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Slice of quality cuisine

<p>At Toronto’s most iconic hotel, John Cordeaux is the ebullient, beating heart of a world-class kitchen.</p>




Rafael brusilow/for metro toronto


John Cordeaux, director of food and beverage operations at The Fairmont Royal York Hotel, credits his mother for giving him an appreciation for the art of cooking.





At Toronto’s most iconic hotel, John Cordeaux is the ebullient, beating heart of a world-class kitchen.





As director of food and beverage operations at The Fairmont Royal York Hotel in downtown Toronto, Cordeaux, 46, ensures more than 1.1 million meals get served every year out of the Fairmont’s enormous kitchen, which stretches almost across an entire city block from York Street to Bay Street.





A world-class chef in his own right, with 27 years of experience spanning hotel kitchens in England, Scotland, Vale, Col., and Montreal, Cordeaux has led the Fairmont’s food operation in Toronto since 1999.





Today, the man from the tiny village of Scotter in Lincolnshire, U.K., still exhibits that youthful exuberance and love for food that carved his career path for him. He credits his mother with giving him an appreciation for the art of cooking.





“My mother was a great cook. She was always cooking and the kitchen was always alive — I loved that,”Cordeaux said.





Though Cordeaux’s parents originally sent him to a private school in the hopes he would become a doctor or lawyer, Cordeaux looked up at his mother one day and told her he “fancied working with food.” She quickly took him down to the local bakery and asked the owner if he’d mind having an assistant.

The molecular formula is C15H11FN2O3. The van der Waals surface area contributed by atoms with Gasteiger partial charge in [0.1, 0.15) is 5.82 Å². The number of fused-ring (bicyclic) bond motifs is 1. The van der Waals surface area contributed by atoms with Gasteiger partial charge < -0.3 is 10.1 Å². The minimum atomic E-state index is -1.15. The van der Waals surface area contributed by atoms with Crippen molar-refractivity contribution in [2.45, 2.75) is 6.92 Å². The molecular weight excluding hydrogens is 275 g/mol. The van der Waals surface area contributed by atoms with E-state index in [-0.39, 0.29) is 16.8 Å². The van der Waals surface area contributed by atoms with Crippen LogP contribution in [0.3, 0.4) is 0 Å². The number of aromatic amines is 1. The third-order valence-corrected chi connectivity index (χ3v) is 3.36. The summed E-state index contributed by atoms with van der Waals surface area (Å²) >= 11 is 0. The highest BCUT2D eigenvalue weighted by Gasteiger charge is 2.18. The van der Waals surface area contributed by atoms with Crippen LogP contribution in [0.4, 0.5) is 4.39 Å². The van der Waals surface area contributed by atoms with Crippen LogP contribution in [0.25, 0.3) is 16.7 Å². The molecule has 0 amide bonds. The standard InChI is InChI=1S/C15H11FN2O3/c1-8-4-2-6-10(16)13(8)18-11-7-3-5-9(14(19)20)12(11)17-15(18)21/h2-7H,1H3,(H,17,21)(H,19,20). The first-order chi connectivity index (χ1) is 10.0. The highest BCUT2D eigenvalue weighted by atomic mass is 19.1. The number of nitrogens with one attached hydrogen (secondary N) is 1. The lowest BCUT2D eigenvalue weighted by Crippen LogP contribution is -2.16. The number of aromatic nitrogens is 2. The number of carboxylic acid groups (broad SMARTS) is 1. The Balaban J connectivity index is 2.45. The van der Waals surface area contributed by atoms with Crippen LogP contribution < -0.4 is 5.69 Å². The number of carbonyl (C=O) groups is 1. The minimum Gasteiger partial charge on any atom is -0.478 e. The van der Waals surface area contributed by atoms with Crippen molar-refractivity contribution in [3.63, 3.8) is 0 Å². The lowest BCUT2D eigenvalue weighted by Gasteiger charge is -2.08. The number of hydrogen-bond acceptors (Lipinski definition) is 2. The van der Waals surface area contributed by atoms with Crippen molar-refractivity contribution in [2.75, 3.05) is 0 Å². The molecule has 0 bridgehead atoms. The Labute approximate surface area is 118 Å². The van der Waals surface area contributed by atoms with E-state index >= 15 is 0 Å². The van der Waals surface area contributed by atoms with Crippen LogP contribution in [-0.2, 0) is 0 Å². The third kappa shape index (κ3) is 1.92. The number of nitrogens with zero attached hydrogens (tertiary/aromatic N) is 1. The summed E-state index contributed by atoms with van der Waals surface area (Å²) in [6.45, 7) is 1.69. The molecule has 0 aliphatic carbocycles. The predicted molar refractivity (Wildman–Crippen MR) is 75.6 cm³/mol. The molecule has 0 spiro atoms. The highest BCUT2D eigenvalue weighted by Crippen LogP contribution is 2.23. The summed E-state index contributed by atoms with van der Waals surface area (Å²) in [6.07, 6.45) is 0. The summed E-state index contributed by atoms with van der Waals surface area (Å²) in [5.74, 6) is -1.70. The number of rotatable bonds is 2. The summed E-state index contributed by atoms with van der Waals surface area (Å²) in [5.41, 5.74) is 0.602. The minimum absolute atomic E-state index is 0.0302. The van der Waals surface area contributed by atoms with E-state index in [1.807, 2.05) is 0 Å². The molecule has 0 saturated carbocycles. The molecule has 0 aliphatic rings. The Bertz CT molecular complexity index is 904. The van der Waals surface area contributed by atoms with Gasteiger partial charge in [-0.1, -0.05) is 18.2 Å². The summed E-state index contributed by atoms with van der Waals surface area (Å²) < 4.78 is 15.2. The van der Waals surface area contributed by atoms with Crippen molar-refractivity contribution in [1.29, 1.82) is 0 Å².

So, at the tender age of 11, Cordeaux had a summer job working 60 hours a week for 50 pence per hour rolling bread, setting up pots and meticulously sanding down stove-grime even after a 12-hour shift.





“In those days we would finish cooking and then clean the stoves with sandpaper. It was a tough regime — you just did as you were told,” he said.





Just before he turned 16, Cordeaux decided to start a culinary apprenticeship instead of going to university.





“My university was the kitchen,” he quips proudly.





Despite his considerable talents as a chef and great successes leading his entire team at the Fairmont, Cordeaux remains humble.





“You cannot survive in the kitchen unless you’ve got great people working with you, and I also don’t think I’d be here today if there weren’t some inspired individuals who said, ‘Let’s take a chance on this guy,’” Cordeaux said.





He loves the daily challenges of his job.





“What excites me is the fact that I’m always learning. You’re getting thrown curveballs all the time and you have to be creative to deal with it all. I love what I do,” he said.





As for the eternal popularity of quality cuisine, Cordeaux attributes it to the amazing power of food.





“The kitchen is the heart of every household. If you were to list the top five experiences with your family, I bet you at least three of them would involve food.”


 
 
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